Business magnate George Soros is convinced that the EU needs to reinvent itself. In an interview with EurActiv’s partner WirtschaftsWoche, he explained how Europe should deal with Brexit.
George Soros is a Hungarian-American investor, philanthropist, political activist and author, as well as being one of the richest people in the world. In 1992, his investment fund made $1 billion after the UK withdrew from the European Exchange Rate Mechanism. Due to its losses, Soros was dubbed “the man who broke the Bank of England”.
Every week, Europe seems to face a new crisis, whether it’s refugees, the UK leaving the EU, terror attacks or financial ruin. You have promoted European cohesion for decades. Are we on the brink of disintegration?
I am very worried. Europe is about to collapse and has to be completely reinvented. The goal must be to have a European Union that a country like the United Kingdom would want to be a part of. To achieve this, the very nature of the EU has to be put to the test.
What should actually be done?
There are three points that are critical in my view: firstly, the artificial distinction between EU membership and membership of the eurozone must stop. Countries choosing not to adopt the common currency should no longer be treated as second-class members. Secondly, the EU should use its excellent credit rating in order to borrow more for use in investment. Moreover, the member states have to cooperate more on foreign policy, especially in cases such as Ukraine, which wants to belong to Europe. Lastly, there has to be more cooperation on tackling the refugee crisis. I have made numerous proposals to that end.
If all of this were achieved, could Brexit be rolled back?
No, it’s happened and it cannot be undone. It will take many years to implement this decision. The issue is highly complex, given that parts of the UK, such as Scotland, do not want to leave the EU. I can imagine Scotland, Northern Ireland and the Republic of Ireland forming a kind of “Celtic Union” in order to stay in the EU. One thing is guaranteed, the political and economic uncertainty will shake the UK for years to come. However, the country retains the right to hold another referendum later in order to rejoin the EU. This would be easier than the actual exit.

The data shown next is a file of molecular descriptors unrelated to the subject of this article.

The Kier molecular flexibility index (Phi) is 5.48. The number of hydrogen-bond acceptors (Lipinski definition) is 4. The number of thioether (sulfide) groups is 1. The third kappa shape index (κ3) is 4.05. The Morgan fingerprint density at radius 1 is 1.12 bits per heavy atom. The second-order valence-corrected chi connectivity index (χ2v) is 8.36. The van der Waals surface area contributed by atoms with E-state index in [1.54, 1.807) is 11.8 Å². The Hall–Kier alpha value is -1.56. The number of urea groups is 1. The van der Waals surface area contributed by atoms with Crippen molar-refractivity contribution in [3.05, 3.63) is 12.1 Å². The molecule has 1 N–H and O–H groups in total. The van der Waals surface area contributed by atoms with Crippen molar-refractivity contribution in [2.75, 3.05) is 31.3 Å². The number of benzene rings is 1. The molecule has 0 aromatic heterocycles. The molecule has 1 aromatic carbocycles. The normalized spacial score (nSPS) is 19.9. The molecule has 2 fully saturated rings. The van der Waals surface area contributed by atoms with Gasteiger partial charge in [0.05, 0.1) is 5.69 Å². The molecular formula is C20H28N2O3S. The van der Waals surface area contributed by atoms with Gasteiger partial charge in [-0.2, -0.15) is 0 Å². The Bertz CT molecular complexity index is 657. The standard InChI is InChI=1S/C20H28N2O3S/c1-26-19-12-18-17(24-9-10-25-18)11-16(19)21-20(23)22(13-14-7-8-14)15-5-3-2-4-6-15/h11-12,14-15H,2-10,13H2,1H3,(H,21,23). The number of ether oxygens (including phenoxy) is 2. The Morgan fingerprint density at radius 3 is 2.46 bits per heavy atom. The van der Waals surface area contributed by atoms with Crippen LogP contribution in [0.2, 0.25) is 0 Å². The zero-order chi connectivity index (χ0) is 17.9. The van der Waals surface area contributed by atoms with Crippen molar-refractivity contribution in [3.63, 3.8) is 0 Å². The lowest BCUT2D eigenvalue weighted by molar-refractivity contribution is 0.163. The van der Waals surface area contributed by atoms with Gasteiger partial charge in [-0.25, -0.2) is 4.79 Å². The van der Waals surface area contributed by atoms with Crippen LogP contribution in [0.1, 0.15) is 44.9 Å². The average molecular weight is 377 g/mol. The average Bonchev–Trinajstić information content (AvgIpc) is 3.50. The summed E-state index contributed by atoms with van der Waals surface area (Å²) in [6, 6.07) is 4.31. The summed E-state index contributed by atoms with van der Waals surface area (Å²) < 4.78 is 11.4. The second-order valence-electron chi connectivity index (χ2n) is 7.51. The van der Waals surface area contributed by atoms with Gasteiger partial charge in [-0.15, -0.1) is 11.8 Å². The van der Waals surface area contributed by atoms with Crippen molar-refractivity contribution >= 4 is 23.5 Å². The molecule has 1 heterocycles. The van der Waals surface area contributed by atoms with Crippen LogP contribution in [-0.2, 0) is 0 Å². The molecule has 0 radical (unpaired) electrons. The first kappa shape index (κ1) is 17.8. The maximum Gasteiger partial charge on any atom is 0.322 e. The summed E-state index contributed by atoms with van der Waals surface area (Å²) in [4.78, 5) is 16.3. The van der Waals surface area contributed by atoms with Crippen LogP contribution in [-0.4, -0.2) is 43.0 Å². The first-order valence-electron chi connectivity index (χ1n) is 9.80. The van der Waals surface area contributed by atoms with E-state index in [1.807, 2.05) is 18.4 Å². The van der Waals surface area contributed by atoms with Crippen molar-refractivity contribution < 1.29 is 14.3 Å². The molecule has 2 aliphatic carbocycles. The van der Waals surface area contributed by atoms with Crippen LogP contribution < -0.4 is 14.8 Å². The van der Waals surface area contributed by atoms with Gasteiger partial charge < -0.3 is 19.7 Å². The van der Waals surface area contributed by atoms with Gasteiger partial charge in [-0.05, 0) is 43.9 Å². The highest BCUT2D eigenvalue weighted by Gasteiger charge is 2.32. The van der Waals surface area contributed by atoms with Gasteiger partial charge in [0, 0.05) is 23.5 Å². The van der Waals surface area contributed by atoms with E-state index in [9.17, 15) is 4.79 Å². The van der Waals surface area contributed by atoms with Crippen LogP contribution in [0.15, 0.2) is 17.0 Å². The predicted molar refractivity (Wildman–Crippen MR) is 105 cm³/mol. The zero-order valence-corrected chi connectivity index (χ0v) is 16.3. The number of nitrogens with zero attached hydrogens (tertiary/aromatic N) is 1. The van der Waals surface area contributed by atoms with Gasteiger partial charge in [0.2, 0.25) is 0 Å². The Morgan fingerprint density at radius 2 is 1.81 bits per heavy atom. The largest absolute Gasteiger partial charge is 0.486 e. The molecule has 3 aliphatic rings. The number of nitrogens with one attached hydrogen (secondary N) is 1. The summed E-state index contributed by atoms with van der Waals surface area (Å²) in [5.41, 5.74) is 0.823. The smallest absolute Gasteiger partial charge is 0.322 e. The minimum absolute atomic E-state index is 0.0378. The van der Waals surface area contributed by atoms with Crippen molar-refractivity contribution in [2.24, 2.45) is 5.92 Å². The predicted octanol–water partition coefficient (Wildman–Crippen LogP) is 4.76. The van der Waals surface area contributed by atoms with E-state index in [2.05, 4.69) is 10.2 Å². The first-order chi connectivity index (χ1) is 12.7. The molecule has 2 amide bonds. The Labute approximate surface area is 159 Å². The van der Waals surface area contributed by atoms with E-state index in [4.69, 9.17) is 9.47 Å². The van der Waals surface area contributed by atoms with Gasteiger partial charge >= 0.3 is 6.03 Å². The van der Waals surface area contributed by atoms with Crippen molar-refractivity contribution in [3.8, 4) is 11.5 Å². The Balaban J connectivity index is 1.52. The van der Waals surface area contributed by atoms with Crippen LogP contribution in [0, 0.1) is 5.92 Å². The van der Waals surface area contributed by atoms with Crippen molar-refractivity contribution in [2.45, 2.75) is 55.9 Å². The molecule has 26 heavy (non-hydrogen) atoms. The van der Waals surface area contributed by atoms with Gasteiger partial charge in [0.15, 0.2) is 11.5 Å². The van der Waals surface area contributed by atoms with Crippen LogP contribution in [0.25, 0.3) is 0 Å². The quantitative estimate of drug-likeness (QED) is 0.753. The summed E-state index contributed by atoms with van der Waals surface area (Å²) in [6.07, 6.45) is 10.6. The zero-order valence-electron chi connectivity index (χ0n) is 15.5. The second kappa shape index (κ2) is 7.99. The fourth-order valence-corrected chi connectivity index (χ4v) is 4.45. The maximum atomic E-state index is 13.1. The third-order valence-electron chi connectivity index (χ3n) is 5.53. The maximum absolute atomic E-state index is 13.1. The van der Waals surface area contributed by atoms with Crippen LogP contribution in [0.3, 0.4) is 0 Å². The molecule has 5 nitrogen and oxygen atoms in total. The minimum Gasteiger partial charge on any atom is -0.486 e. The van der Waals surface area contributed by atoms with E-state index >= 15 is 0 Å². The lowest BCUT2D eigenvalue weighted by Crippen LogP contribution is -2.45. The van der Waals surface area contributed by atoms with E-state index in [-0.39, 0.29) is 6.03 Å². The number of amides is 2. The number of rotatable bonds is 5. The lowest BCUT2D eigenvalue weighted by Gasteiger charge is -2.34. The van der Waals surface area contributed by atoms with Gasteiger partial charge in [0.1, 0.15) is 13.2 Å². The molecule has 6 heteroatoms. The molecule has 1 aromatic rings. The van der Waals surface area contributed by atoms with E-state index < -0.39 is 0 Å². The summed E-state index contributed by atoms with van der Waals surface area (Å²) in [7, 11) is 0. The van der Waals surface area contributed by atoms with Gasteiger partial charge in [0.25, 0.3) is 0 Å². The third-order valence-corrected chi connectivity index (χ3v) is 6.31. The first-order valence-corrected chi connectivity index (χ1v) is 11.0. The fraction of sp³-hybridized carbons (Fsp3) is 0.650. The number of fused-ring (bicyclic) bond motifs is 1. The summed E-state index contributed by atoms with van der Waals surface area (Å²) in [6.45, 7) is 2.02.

How is it going to affect London’s role as the continent’s leading financial centre?
London’s role as a financial hub will visibly shrink. Many other cities are going to compete for its bankers and institutions, like Paris, Dublin and Frankfurt. The latter obviously has the advantage of being the HQ of the European Central Bank (ECB). But London’s considerable banking know-how is not going to disappear overnight and will remain a factor.
Your €100 million bet on the falling share price of Deutsche Bank has caused a stir. Are you speculating against the European banking system?
Europe’s banking system is less solid and healthy than the US or British systems. After the last global financial crisis, the clean-up was carried out less extensively and less carefully. The state of the Italian banks is particularly worrying, but German savings banks are also not doing so well. Deutsche Bank is clearly the most vulnerable commercial bank as well.
You are 85 and in recent years have focused on philanthropic work. But you’ve been playing the market lately, why is that?
I want to preserve the EU as a whole. That’s a job that isn’t going to be completed in my lifetime. I want the wealth that I have built up to last and to not be lost, so the foundations I have started will go on after I die.